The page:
Contracts determine whether you are paid an advance plus royalties (an initial sum plus timed checks after the book’s release for a specified percentage of book sales), or whether you sell your book yourself and keep the profits on book sales. For certain projects, you may know right away that in order to write the book, research the book, and sell the book, you are going to need an outside investment from a traditional publishing house. If you are aware that your royalty check may be pennies on the book (it could always be more, but retailer discounts do mean a lot these days), but feel that the initial advance will recoup most of your time, then pursuing the traditional publishing model might make sense for you. In other cases, you’ve perhaps allocated this as a business expense (corporate anniversary books, cookbooks, business books, etc.), or you’ve saved up your financial resources (personal memoirs, children’s books, etc.). In this case, you are a prime candidate for custom publishing, and you stand to make a higher return on investment when that book is sold.

Rights, Rights, Rights

Contracts determine whether a publisher retains the rights to publish your book digitally, translate it into other languages, sell it to other countries, make it into a movie or TV show, circulate portions of it before the release date, or whether you retain these rights. If you want to give this control to another entity, someone experienced in these transactions, but also someone who may or may not pursue these courses, then traditional publishing is your route. If you want to retain these rights for your own potential use, then custom publishing may be your route.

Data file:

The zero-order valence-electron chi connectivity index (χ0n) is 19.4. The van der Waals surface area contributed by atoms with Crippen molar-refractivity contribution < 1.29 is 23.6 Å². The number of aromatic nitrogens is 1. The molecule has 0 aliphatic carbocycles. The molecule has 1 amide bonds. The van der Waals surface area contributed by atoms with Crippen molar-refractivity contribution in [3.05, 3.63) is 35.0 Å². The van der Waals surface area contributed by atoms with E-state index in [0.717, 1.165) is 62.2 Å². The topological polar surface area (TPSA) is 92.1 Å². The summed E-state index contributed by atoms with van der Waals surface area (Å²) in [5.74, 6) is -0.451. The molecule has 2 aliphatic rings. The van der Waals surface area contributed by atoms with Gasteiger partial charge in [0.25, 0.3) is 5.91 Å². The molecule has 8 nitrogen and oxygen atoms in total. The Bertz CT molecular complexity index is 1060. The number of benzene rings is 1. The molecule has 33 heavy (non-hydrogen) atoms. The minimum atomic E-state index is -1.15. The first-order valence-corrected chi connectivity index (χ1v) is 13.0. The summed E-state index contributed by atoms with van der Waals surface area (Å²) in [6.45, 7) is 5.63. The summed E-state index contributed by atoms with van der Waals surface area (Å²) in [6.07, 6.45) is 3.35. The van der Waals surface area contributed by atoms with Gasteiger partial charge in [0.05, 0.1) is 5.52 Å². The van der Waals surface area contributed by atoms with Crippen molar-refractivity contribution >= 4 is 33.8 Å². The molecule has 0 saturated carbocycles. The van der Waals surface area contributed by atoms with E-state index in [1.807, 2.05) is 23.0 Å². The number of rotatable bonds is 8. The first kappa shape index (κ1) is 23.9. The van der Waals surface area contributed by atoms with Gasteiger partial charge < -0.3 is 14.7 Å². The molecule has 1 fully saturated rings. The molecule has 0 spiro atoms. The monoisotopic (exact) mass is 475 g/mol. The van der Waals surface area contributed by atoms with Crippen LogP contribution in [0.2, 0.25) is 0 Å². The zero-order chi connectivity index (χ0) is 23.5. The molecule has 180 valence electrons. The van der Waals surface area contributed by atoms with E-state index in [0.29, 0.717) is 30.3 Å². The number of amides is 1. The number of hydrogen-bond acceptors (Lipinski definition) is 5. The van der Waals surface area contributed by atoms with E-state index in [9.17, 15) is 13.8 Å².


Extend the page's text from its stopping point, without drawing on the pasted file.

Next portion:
Print Run

Contracts determine the investment in the print run. Do you want to pitch the book to retail outlets, or do you envision having copies for circulation among your close friends, family, and coworkers? Do you see this as a general interest book accessible to a wide range of readers and audiences, or do you see this as a more personal book, one that a particular region, business, family, or organization will primarily have interest in?

The scope of the contract, and the nature of the acquisition, differentiates traditional trade publishing from custom publishing. Both are advantageous in their own ways, and both are sustainable and effective business models. Here at Orange Frazer, we excel at both, because we know that publishing is an ever-evolving industry, and we like to make sure we are one step ahead so that we can continue to create beautiful, long-lasting books for our authors and readers.

Books Have a Shelf Life: The Season of Bookstore Returns

It’s January, which for many is a month of resolutions (we’ve certainly adopted a few), new beginnings, and celebration. It is that month post-Christmas where we can all play with our new toys, read our new books, launch our new ideas, and lace up our new tennis shoes. Unfortunately for publishers, January, and its less glamorous successor, February, have quite a different connotation: these months herald the benighted season of book returns. Books